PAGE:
People Get Ready

[ make levees, not war ]

Guest workers, or indentured labor?

Posted by schroeder915 on November 30, 2005

Letter to NPR in response to Tamar Jacoby’s opinion on immigration:

In promoting a guest worker program for immigrants, commentator Tamar Jacoby based her argument on a critical assumption which she should have supported with measurable facts.

She said she doesn’t “know any families raising their kids to be busboys or farm hands,” arguing that native-born workers are increasingly educated. As a result, she said that “people are entering the country illegally to do jobs American workers don’t want.”

Implicit in her argument is an assumption that Americans think they’re too good, or too educated to settle for some kinds of jobs, and that those jobs wouldn’t be filled if it weren’t for immigrants.

Really?

I used to work as a busboy. It was the perfect job for me in high school, and when I left that job, another kid in high school took my place and learned valuable lessons about team work and how to deal with the public. Yes, I left that job to go on to college, but in reality, only about 3 out of every 10 Americans has a college degree. Most of those people could perform the manual labor jobs that immigrants perform — if they could support a family in those jobs.

People don’t want to work as farm hands? I suggest that the shift to larger and larger farms is not only environmentally unsustainable, but socially unsustainable. There’s nothing wrong with working on a farm. A lot of people would prefer life on a farm to life in a city. For a variety of reasons, however, a lot of family farms fail and become absorbed into larger and larger factory-type enterprises. One of the reasons for family farm failures is that smaller farms can’t compete with corporate agriculture. But much of corporate agriculture wouldn’t ever have been possible if it had to pay workers family wages, so it turned to immigrants. Where did those immigrants come from? Many of them came from family farms in their home countries because they couldn’t compete with corporate agriculture either.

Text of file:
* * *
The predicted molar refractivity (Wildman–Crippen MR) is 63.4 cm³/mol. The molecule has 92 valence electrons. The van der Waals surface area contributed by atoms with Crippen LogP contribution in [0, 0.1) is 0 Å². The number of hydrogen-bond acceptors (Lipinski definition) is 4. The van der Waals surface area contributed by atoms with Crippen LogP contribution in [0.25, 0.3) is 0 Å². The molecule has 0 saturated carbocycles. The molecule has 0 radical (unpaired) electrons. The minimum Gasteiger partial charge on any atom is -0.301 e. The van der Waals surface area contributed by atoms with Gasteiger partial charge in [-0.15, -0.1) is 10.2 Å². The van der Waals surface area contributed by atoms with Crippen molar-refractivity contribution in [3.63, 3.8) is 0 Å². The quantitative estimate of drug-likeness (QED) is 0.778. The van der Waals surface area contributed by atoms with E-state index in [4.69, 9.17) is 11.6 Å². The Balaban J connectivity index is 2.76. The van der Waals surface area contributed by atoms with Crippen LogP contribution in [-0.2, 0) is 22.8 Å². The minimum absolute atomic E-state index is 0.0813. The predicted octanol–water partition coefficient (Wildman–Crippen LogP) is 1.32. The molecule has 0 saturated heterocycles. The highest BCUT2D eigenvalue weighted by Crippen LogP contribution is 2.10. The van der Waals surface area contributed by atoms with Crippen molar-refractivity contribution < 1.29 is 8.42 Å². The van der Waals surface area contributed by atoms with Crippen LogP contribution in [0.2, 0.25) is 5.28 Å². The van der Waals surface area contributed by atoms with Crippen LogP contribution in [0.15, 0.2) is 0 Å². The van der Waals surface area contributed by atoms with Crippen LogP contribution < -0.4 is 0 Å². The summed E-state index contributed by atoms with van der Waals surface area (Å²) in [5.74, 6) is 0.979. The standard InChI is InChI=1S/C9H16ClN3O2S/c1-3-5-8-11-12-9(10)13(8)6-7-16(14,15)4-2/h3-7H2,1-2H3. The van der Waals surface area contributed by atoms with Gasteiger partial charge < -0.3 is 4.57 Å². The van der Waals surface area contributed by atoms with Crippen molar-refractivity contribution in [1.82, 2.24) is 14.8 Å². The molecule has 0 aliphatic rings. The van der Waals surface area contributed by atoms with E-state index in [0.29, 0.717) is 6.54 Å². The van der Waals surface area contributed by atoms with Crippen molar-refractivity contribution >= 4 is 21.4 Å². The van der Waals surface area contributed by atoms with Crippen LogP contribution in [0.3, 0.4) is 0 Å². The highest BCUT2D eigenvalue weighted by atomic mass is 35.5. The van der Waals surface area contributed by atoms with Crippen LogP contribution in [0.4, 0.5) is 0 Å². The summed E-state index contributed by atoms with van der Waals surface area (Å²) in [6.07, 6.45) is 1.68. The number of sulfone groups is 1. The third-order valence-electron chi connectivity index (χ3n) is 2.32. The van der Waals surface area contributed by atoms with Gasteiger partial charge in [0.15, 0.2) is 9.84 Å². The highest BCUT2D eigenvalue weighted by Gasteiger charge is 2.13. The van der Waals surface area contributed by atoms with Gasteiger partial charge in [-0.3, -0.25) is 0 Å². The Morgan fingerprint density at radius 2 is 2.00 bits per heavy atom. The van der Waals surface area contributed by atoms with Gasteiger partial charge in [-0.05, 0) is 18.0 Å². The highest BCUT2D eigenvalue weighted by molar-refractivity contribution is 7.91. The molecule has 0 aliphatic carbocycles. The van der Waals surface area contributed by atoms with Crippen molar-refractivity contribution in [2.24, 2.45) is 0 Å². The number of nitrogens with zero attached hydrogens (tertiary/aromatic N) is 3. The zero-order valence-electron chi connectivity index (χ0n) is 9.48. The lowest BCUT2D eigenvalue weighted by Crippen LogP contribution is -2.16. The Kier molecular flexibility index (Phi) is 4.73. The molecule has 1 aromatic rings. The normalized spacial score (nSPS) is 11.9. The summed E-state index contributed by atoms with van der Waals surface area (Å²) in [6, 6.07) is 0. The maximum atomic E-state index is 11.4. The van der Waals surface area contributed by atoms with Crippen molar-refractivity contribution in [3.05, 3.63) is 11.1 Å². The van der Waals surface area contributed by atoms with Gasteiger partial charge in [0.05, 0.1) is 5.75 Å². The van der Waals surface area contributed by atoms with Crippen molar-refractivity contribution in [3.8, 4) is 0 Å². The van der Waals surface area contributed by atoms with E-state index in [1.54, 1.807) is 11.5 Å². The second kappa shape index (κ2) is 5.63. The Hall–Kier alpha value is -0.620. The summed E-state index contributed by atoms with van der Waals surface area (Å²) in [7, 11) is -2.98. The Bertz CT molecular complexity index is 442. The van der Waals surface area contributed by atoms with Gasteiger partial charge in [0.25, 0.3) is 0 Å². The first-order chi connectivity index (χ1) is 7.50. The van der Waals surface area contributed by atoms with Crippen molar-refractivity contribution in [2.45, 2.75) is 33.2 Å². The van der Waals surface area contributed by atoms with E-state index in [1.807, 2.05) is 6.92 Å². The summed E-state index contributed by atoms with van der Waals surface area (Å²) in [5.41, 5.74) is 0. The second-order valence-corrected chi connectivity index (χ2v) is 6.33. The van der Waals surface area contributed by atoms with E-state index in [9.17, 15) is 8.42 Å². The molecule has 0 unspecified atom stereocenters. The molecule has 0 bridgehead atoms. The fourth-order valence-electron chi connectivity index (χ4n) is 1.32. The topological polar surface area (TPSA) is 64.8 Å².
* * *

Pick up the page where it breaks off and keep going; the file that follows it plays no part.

The problem is not that Americans think they’re above doing some kinds of work. It’s that those jobs don’t pay enough money, and they don’t pay enough money, because increasingly, we live in a world where market-based capitalism has been allowed to run rampant — so much so, that it is dependent upon a constant flow of cheap laborers.

It may be that the United States can sustain 500,000 immigrants a year, and I honestly hope it can support more. I adhere to the belief that immigration does create a dynamic economy, and enriches American culture. I have lived with profoundly impoverished people in developing countries who struggle to support their families, and I would like their prospects for a better life to improve as much as our own.

If the United States is going to continue to be a great nation in which the middle class isn’t squeezed out of existence, we may have to re-examine the role that the economy plays in transforming our society — and societies in other countries. That is a far more challenging prospect than figuring out what to do about immigration, but we if we ask who benefits from cheap labor, we might find the answer we seek to improve life for people everywhere.

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